# Velocity as a property

Is velocity considered to be a property like mass and weight that can be measured at a single moment in time, such as mass of X measured at time T1, or is it a property that needs to be measured over a period of time because it implies change?

• Weight is not a property of an object although mass is, a rock of 5 kg does not have same weight on the moon as it does on Earth. Velocity Is not a property either, as an objects velocity will change as the forces on it change. If you think a little about the process behind say, throwing an object upwards into the air, this might help – StudyStudy Jan 19 at 23:53
• @StudyStudy An objects velocity will change as the forces on it change. Velocity changes even under a constant force. – G. Smith Jan 19 at 23:59
• Do you know calculus? For one-dimensional motion, velocity is defined as v = dx/dt. So you have to know how position changes with time for small time intervals about the point where you want to know the velocity. So yes, it implies change. – Not_Einstein Jan 20 at 0:04
• You should also check the difference between.speed and velocity, as I should do myself..... – StudyStudy Jan 20 at 0:06
• Velocity even changes with the reference frame that it is measured in. – Bob D Jan 20 at 0:41

Average velocity is the total change in displacement divided by the time taken. It can only be defined over a time interval, so takes a finite interval to measure. E.g. if a ball travels $$(3 \mathbf i + 2 \mathbf j)m$$ in 2s, its average velocity is $$(1.5 \mathbf i + \mathbf j)ms^{-1}$$.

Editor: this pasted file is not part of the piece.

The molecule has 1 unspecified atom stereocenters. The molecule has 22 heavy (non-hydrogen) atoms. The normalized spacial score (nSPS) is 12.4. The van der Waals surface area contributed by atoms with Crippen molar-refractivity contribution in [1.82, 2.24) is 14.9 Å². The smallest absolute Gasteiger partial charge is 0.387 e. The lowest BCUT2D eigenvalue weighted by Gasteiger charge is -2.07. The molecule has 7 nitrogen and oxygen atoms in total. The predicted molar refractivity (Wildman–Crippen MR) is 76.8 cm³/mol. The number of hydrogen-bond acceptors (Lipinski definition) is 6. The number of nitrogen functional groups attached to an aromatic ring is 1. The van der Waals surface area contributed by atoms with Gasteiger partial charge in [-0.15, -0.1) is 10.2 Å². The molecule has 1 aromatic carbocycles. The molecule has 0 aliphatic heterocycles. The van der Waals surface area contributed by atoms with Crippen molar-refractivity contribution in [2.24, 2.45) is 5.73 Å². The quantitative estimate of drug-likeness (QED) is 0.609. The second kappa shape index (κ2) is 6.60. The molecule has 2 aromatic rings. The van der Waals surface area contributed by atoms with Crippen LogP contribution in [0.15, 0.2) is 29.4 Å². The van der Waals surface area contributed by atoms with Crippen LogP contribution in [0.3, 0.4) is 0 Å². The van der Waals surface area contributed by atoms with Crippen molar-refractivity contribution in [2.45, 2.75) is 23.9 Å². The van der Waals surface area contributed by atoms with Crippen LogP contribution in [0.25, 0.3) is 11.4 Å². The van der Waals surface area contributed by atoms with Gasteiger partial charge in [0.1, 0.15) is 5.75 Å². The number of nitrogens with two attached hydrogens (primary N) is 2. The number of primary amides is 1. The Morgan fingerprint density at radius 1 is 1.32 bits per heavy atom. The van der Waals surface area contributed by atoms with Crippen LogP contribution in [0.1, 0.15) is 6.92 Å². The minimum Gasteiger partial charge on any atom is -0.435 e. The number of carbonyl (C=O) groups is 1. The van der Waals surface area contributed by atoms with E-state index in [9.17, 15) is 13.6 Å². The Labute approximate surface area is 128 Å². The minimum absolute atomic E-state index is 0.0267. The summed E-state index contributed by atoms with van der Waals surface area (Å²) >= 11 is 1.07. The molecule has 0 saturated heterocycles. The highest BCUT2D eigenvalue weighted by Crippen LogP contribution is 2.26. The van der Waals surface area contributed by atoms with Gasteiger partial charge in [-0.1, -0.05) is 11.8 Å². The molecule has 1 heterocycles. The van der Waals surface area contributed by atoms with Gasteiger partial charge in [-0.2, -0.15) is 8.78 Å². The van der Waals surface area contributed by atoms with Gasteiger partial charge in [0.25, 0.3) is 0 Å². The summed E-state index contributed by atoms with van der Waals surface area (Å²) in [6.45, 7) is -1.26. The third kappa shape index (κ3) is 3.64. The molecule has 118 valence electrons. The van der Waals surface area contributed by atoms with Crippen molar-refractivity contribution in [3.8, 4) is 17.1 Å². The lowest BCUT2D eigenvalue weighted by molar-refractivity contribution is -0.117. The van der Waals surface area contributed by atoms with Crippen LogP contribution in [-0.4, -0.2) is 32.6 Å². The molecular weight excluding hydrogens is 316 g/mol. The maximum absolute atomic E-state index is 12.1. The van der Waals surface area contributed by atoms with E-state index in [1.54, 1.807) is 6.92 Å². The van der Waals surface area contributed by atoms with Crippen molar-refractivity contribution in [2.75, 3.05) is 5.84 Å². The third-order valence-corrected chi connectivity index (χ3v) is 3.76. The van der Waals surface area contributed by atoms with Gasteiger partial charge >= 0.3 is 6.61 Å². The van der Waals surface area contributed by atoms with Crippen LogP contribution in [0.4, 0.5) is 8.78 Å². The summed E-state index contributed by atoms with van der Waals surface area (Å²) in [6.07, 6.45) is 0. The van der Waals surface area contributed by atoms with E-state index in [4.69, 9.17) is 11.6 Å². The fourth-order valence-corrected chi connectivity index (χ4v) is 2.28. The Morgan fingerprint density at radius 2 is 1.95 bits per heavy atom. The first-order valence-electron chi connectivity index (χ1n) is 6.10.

Instantaneous velocity is the derivative of displacement with respect to time, so is the limit of the average velocity as the time taken goes to zero. E.g. if the displacement is given by $$\mathbf x (t) = \frac{1}{2} \mathbf a t^2$$ then the velocity is $$\mathbf v (t) = \mathbf a t$$. It is defined at every point in time, and theoretically requires no time interval to measure (although it would obviously take time to measure it this is related to the use of measuring instruments, not the definition of velocity)

How do you measure mass at a single moment in time?

You can put a mass on a spring scale and see how far the spring stretches, and compare that against known masses.

You can apply a known force to it and see how fast it moves.

However, mass is considered to be intrinsic to -- to things that have mass.

Velocity is only velocity relative to something else. Velocity in an arbitrary frame.

You measure mass relative to other masses too. Like, hit a mass with a BB from a BB gun, and measure how much they each change velocity. You compare to a known mass.

Somehow mass seems less arbitrary to me, though. With velocity you can arbitrarily decide what zero velocity is, to fit your convenience. You can't just decide that something has zero mass to make your calculations simpler. If it has mass, then it really does have mass itself.

• Thank you all for your replies and comments. Very useful and they answered my question. – Miles Esfahani Jan 22 at 0:10